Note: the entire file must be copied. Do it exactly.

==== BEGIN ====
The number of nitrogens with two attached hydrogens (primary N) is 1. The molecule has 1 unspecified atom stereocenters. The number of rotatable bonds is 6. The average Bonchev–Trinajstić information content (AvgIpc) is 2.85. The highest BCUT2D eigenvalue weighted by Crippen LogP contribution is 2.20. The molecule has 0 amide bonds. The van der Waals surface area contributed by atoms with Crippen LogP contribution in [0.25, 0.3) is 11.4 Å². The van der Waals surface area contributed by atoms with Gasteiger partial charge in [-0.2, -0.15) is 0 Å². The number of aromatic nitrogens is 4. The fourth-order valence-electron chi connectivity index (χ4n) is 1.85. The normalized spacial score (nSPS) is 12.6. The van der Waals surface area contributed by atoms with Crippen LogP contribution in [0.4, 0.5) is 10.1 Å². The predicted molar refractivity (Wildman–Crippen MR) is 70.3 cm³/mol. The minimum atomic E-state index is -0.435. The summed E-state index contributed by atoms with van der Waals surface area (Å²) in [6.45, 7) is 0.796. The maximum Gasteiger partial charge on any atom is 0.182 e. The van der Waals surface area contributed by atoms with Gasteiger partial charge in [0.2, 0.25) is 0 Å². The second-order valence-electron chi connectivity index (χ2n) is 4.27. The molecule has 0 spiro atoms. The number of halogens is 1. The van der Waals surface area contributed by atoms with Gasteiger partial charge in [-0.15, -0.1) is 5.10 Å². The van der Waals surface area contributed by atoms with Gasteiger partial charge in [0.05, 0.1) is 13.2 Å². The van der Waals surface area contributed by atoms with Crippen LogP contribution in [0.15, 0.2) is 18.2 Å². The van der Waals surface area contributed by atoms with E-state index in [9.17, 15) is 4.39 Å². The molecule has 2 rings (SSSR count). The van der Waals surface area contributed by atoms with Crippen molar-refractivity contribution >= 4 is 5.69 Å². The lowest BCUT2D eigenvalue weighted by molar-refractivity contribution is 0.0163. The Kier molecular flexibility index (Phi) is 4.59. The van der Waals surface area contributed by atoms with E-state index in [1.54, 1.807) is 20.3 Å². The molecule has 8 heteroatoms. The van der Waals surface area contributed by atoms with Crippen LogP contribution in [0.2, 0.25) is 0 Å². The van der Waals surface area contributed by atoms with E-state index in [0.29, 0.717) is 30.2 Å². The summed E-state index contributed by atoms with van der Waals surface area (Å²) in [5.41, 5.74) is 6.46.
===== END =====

The number of nitrogens with two attached hydrogens (primary N) is 1. The molecule has 1 unspecified atom stereocenters. The number of rotatable bonds is 6. The average Bonchev–Trinajstić information content (AvgIpc) is 2.85. The highest BCUT2D eigenvalue weighted by Crippen LogP contribution is 2.20. The molecule has 0 amide bonds. The van der Waals surface area contributed by atoms with Crippen LogP contribution in [0.25, 0.3) is 11.4 Å². The van der Waals surface area contributed by atoms with Gasteiger partial charge in [-0.2, -0.15) is 0 Å². The number of aromatic nitrogens is 4. The fourth-order valence-electron chi connectivity index (χ4n) is 1.85. The normalized spacial score (nSPS) is 12.6. The van der Waals surface area contributed by atoms with Crippen LogP contribution in [0.4, 0.5) is 10.1 Å². The predicted molar refractivity (Wildman–Crippen MR) is 70.3 cm³/mol. The minimum atomic E-state index is -0.435. The summed E-state index contributed by atoms with van der Waals surface area (Å²) in [6.45, 7) is 0.796. The maximum Gasteiger partial charge on any atom is 0.182 e. The van der Waals surface area contributed by atoms with Gasteiger partial charge in [0.2, 0.25) is 0 Å². The second-order valence-electron chi connectivity index (χ2n) is 4.27. The molecule has 0 spiro atoms. The number of halogens is 1. The van der Waals surface area contributed by atoms with Gasteiger partial charge in [-0.15, -0.1) is 5.10 Å². The van der Waals surface area contributed by atoms with Gasteiger partial charge in [0.05, 0.1) is 13.2 Å². The van der Waals surface area contributed by atoms with Crippen LogP contribution in [0.15, 0.2) is 18.2 Å². The van der Waals surface area contributed by atoms with E-state index in [9.17, 15) is 4.39 Å². The molecule has 2 rings (SSSR count). The van der Waals surface area contributed by atoms with Crippen molar-refractivity contribution >= 4 is 5.69 Å². The lowest BCUT2D eigenvalue weighted by molar-refractivity contribution is 0.0163. The Kier molecular flexibility index (Phi) is 4.59. The van der Waals surface area contributed by atoms with E-state index in [1.54, 1.807) is 20.3 Å². The molecule has 8 heteroatoms. The van der Waals surface area contributed by atoms with Crippen LogP contribution in [0.2, 0.25) is 0 Å². The van der Waals surface area contributed by atoms with E-state index in [0.29, 0.717) is 30.2 Å². The summed E-state index contributed by atoms with van der Waals surface area (Å²) in [5.41, 5.74) is 6.46.